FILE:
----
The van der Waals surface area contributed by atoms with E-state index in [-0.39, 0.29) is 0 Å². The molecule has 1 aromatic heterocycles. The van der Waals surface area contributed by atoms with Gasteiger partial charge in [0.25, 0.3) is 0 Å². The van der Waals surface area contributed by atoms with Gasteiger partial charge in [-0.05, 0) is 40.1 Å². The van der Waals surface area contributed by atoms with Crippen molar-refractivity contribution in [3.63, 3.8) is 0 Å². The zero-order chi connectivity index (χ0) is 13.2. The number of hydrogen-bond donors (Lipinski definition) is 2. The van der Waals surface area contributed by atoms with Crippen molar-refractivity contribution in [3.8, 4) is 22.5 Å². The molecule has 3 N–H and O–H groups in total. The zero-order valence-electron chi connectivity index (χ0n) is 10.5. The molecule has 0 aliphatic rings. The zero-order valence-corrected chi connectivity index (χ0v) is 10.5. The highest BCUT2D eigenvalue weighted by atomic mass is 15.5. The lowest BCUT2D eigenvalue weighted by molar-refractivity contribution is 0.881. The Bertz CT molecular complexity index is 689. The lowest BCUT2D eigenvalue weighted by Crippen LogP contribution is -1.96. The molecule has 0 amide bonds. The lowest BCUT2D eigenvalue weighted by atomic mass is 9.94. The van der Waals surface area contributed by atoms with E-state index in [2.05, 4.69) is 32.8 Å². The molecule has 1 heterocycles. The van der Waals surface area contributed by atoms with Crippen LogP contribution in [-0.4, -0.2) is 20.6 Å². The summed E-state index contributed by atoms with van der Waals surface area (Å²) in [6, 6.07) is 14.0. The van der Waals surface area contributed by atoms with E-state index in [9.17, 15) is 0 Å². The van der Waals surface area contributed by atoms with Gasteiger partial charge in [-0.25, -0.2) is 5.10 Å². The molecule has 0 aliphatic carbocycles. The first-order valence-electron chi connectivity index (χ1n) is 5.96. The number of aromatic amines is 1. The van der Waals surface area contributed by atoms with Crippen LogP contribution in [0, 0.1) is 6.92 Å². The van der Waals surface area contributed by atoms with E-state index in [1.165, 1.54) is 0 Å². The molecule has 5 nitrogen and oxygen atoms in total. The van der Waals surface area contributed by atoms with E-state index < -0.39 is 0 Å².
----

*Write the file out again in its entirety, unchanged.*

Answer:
The van der Waals surface area contributed by atoms with E-state index in [-0.39, 0.29) is 0 Å². The molecule has 1 aromatic heterocycles. The van der Waals surface area contributed by atoms with Gasteiger partial charge in [0.25, 0.3) is 0 Å². The van der Waals surface area contributed by atoms with Gasteiger partial charge in [-0.05, 0) is 40.1 Å². The van der Waals surface area contributed by atoms with Crippen molar-refractivity contribution in [3.63, 3.8) is 0 Å². The zero-order chi connectivity index (χ0) is 13.2. The number of hydrogen-bond donors (Lipinski definition) is 2. The van der Waals surface area contributed by atoms with Crippen molar-refractivity contribution in [3.8, 4) is 22.5 Å². The molecule has 3 N–H and O–H groups in total. The zero-order valence-electron chi connectivity index (χ0n) is 10.5. The molecule has 0 aliphatic rings. The zero-order valence-corrected chi connectivity index (χ0v) is 10.5. The highest BCUT2D eigenvalue weighted by atomic mass is 15.5. The lowest BCUT2D eigenvalue weighted by molar-refractivity contribution is 0.881. The Bertz CT molecular complexity index is 689. The lowest BCUT2D eigenvalue weighted by Crippen LogP contribution is -1.96. The molecule has 0 amide bonds. The lowest BCUT2D eigenvalue weighted by atomic mass is 9.94. The van der Waals surface area contributed by atoms with E-state index in [2.05, 4.69) is 32.8 Å². The molecule has 1 heterocycles. The van der Waals surface area contributed by atoms with Crippen LogP contribution in [-0.4, -0.2) is 20.6 Å². The summed E-state index contributed by atoms with van der Waals surface area (Å²) in [6, 6.07) is 14.0. The van der Waals surface area contributed by atoms with E-state index in [9.17, 15) is 0 Å². The van der Waals surface area contributed by atoms with Gasteiger partial charge in [-0.25, -0.2) is 5.10 Å². The molecule has 0 aliphatic carbocycles. The first-order valence-electron chi connectivity index (χ1n) is 5.96. The number of aromatic amines is 1. The van der Waals surface area contributed by atoms with Crippen LogP contribution in [0, 0.1) is 6.92 Å². The van der Waals surface area contributed by atoms with E-state index in [1.165, 1.54) is 0 Å². The molecule has 5 nitrogen and oxygen atoms in total. The van der Waals surface area contributed by atoms with E-state index < -0.39 is 0 Å².